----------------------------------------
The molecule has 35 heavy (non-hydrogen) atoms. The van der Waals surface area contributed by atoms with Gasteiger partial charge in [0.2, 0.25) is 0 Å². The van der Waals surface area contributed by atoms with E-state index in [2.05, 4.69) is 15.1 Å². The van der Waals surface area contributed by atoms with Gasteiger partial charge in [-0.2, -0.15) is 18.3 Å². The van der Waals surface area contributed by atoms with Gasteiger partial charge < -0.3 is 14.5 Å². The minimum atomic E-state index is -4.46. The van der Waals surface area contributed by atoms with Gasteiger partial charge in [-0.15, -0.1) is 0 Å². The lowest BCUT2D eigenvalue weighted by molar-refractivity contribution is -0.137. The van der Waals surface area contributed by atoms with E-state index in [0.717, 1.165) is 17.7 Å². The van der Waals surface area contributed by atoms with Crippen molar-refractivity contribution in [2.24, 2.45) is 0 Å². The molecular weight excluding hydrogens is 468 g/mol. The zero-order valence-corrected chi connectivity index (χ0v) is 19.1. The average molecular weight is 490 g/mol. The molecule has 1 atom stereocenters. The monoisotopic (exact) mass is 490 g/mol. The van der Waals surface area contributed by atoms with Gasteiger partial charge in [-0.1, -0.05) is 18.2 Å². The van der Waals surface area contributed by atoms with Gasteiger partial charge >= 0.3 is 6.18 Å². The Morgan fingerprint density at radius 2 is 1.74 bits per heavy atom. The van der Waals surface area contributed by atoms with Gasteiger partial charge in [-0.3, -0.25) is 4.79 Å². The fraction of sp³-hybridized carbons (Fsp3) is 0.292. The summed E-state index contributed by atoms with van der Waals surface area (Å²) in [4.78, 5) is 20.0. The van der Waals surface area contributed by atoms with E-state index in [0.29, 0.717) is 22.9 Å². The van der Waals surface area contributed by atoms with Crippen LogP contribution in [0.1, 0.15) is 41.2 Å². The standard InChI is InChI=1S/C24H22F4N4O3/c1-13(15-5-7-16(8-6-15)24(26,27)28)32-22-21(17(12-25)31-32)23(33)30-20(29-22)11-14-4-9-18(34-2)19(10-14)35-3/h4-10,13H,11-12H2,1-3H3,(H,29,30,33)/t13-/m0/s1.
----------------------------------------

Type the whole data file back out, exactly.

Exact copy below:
The molecule has 35 heavy (non-hydrogen) atoms. The van der Waals surface area contributed by atoms with Gasteiger partial charge in [0.2, 0.25) is 0 Å². The van der Waals surface area contributed by atoms with E-state index in [2.05, 4.69) is 15.1 Å². The van der Waals surface area contributed by atoms with Gasteiger partial charge in [-0.2, -0.15) is 18.3 Å². The van der Waals surface area contributed by atoms with Gasteiger partial charge < -0.3 is 14.5 Å². The minimum atomic E-state index is -4.46. The van der Waals surface area contributed by atoms with Gasteiger partial charge in [-0.15, -0.1) is 0 Å². The lowest BCUT2D eigenvalue weighted by molar-refractivity contribution is -0.137. The van der Waals surface area contributed by atoms with E-state index in [0.717, 1.165) is 17.7 Å². The van der Waals surface area contributed by atoms with Crippen molar-refractivity contribution in [2.24, 2.45) is 0 Å². The molecular weight excluding hydrogens is 468 g/mol. The zero-order valence-corrected chi connectivity index (χ0v) is 19.1. The average molecular weight is 490 g/mol. The molecule has 1 atom stereocenters. The monoisotopic (exact) mass is 490 g/mol. The van der Waals surface area contributed by atoms with Gasteiger partial charge in [-0.1, -0.05) is 18.2 Å². The van der Waals surface area contributed by atoms with Gasteiger partial charge >= 0.3 is 6.18 Å². The Morgan fingerprint density at radius 2 is 1.74 bits per heavy atom. The van der Waals surface area contributed by atoms with Gasteiger partial charge in [-0.3, -0.25) is 4.79 Å². The fraction of sp³-hybridized carbons (Fsp3) is 0.292. The summed E-state index contributed by atoms with van der Waals surface area (Å²) in [4.78, 5) is 20.0. The van der Waals surface area contributed by atoms with E-state index in [0.29, 0.717) is 22.9 Å². The van der Waals surface area contributed by atoms with Crippen LogP contribution in [0.1, 0.15) is 41.2 Å². The standard InChI is InChI=1S/C24H22F4N4O3/c1-13(15-5-7-16(8-6-15)24(26,27)28)32-22-21(17(12-25)31-32)23(33)30-20(29-22)11-14-4-9-18(34-2)19(10-14)35-3/h4-10,13H,11-12H2,1-3H3,(H,29,30,33)/t13-/m0/s1.